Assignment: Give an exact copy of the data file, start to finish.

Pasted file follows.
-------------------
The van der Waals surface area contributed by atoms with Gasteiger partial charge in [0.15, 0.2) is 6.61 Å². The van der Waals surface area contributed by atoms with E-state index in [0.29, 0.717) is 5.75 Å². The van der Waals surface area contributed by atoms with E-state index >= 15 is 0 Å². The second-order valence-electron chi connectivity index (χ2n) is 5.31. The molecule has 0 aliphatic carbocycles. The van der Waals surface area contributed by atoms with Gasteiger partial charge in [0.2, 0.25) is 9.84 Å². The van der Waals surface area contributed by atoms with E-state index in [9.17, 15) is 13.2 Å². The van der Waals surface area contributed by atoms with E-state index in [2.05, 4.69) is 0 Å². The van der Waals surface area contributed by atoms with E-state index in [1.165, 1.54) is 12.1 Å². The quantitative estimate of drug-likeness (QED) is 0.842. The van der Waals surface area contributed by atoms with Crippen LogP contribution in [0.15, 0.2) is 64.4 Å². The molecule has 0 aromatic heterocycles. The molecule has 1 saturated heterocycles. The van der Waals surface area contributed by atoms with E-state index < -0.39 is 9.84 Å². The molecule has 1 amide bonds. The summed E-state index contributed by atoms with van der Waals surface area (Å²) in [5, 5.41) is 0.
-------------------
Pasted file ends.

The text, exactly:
The van der Waals surface area contributed by atoms with Gasteiger partial charge in [0.15, 0.2) is 6.61 Å². The van der Waals surface area contributed by atoms with E-state index in [0.29, 0.717) is 5.75 Å². The van der Waals surface area contributed by atoms with E-state index >= 15 is 0 Å². The second-order valence-electron chi connectivity index (χ2n) is 5.31. The molecule has 0 aliphatic carbocycles. The van der Waals surface area contributed by atoms with Gasteiger partial charge in [0.2, 0.25) is 9.84 Å². The van der Waals surface area contributed by atoms with E-state index in [9.17, 15) is 13.2 Å². The van der Waals surface area contributed by atoms with E-state index in [2.05, 4.69) is 0 Å². The van der Waals surface area contributed by atoms with E-state index in [1.165, 1.54) is 12.1 Å². The quantitative estimate of drug-likeness (QED) is 0.842. The van der Waals surface area contributed by atoms with Crippen LogP contribution in [0.15, 0.2) is 64.4 Å². The molecule has 0 aromatic heterocycles. The molecule has 1 saturated heterocycles. The van der Waals surface area contributed by atoms with E-state index < -0.39 is 9.84 Å². The molecule has 1 amide bonds. The summed E-state index contributed by atoms with van der Waals surface area (Å²) in [5, 5.41) is 0.